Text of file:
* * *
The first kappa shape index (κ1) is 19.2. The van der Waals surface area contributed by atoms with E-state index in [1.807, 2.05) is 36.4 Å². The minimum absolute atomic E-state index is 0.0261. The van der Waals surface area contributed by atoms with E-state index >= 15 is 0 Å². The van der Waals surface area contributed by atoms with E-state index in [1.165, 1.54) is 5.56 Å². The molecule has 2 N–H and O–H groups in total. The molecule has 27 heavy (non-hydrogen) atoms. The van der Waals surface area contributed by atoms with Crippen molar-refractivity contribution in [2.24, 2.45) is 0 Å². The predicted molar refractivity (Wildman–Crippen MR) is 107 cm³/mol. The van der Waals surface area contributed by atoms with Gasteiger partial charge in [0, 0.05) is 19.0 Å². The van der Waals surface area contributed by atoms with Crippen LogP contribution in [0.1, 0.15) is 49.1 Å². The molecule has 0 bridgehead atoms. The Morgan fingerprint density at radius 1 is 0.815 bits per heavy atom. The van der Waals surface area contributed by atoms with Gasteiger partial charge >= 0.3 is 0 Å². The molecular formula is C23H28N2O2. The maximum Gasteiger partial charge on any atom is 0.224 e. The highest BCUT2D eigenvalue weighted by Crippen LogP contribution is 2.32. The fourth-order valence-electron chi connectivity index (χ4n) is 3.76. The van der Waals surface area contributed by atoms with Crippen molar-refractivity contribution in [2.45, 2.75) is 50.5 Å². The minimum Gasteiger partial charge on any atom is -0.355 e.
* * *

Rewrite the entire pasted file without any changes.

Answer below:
The first kappa shape index (κ1) is 19.2. The van der Waals surface area contributed by atoms with E-state index in [1.807, 2.05) is 36.4 Å². The minimum absolute atomic E-state index is 0.0261. The van der Waals surface area contributed by atoms with E-state index >= 15 is 0 Å². The van der Waals surface area contributed by atoms with E-state index in [1.165, 1.54) is 5.56 Å². The molecule has 2 N–H and O–H groups in total. The molecule has 27 heavy (non-hydrogen) atoms. The van der Waals surface area contributed by atoms with Crippen molar-refractivity contribution in [2.24, 2.45) is 0 Å². The predicted molar refractivity (Wildman–Crippen MR) is 107 cm³/mol. The van der Waals surface area contributed by atoms with Gasteiger partial charge in [0, 0.05) is 19.0 Å². The van der Waals surface area contributed by atoms with Crippen LogP contribution in [0.1, 0.15) is 49.1 Å². The molecule has 0 bridgehead atoms. The Morgan fingerprint density at radius 1 is 0.815 bits per heavy atom. The van der Waals surface area contributed by atoms with Gasteiger partial charge >= 0.3 is 0 Å². The molecular formula is C23H28N2O2. The maximum Gasteiger partial charge on any atom is 0.224 e. The highest BCUT2D eigenvalue weighted by Crippen LogP contribution is 2.32. The fourth-order valence-electron chi connectivity index (χ4n) is 3.76. The van der Waals surface area contributed by atoms with Crippen molar-refractivity contribution in [2.45, 2.75) is 50.5 Å². The minimum Gasteiger partial charge on any atom is -0.355 e.